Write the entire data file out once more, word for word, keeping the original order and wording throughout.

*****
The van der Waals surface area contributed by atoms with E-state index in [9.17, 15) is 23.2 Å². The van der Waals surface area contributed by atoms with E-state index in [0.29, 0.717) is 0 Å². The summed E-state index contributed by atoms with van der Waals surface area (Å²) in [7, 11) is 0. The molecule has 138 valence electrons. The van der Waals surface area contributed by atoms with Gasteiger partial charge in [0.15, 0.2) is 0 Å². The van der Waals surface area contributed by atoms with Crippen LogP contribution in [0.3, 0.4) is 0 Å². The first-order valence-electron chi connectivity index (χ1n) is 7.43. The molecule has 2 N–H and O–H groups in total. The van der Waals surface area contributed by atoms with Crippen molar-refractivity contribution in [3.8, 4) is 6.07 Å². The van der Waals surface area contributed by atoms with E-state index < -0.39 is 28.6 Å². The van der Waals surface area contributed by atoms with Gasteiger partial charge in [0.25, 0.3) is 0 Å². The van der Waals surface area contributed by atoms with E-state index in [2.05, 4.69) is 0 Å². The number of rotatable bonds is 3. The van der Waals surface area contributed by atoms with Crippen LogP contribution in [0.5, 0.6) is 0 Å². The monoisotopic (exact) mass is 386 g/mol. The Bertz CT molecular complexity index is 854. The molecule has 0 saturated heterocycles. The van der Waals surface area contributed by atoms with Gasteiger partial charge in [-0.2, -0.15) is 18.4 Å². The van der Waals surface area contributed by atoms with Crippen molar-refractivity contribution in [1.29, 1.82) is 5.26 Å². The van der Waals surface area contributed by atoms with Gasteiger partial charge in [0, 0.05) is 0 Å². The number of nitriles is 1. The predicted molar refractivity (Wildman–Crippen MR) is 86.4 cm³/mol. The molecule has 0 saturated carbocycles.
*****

The van der Waals surface area contributed by atoms with E-state index in [9.17, 15) is 23.2 Å². The van der Waals surface area contributed by atoms with E-state index in [0.29, 0.717) is 0 Å². The summed E-state index contributed by atoms with van der Waals surface area (Å²) in [7, 11) is 0. The molecule has 138 valence electrons. The van der Waals surface area contributed by atoms with Gasteiger partial charge in [0.15, 0.2) is 0 Å². The van der Waals surface area contributed by atoms with Crippen LogP contribution in [0.3, 0.4) is 0 Å². The first-order valence-electron chi connectivity index (χ1n) is 7.43. The molecule has 2 N–H and O–H groups in total. The van der Waals surface area contributed by atoms with Crippen molar-refractivity contribution in [3.8, 4) is 6.07 Å². The van der Waals surface area contributed by atoms with E-state index < -0.39 is 28.6 Å². The van der Waals surface area contributed by atoms with Gasteiger partial charge in [0.25, 0.3) is 0 Å². The van der Waals surface area contributed by atoms with E-state index in [2.05, 4.69) is 0 Å². The number of rotatable bonds is 3. The van der Waals surface area contributed by atoms with Crippen LogP contribution in [0.5, 0.6) is 0 Å². The monoisotopic (exact) mass is 386 g/mol. The Bertz CT molecular complexity index is 854. The molecule has 0 saturated heterocycles. The van der Waals surface area contributed by atoms with Gasteiger partial charge in [-0.2, -0.15) is 18.4 Å². The van der Waals surface area contributed by atoms with Crippen molar-refractivity contribution in [1.29, 1.82) is 5.26 Å². The van der Waals surface area contributed by atoms with Gasteiger partial charge in [0, 0.05) is 0 Å². The number of nitriles is 1. The predicted molar refractivity (Wildman–Crippen MR) is 86.4 cm³/mol. The molecule has 0 saturated carbocycles.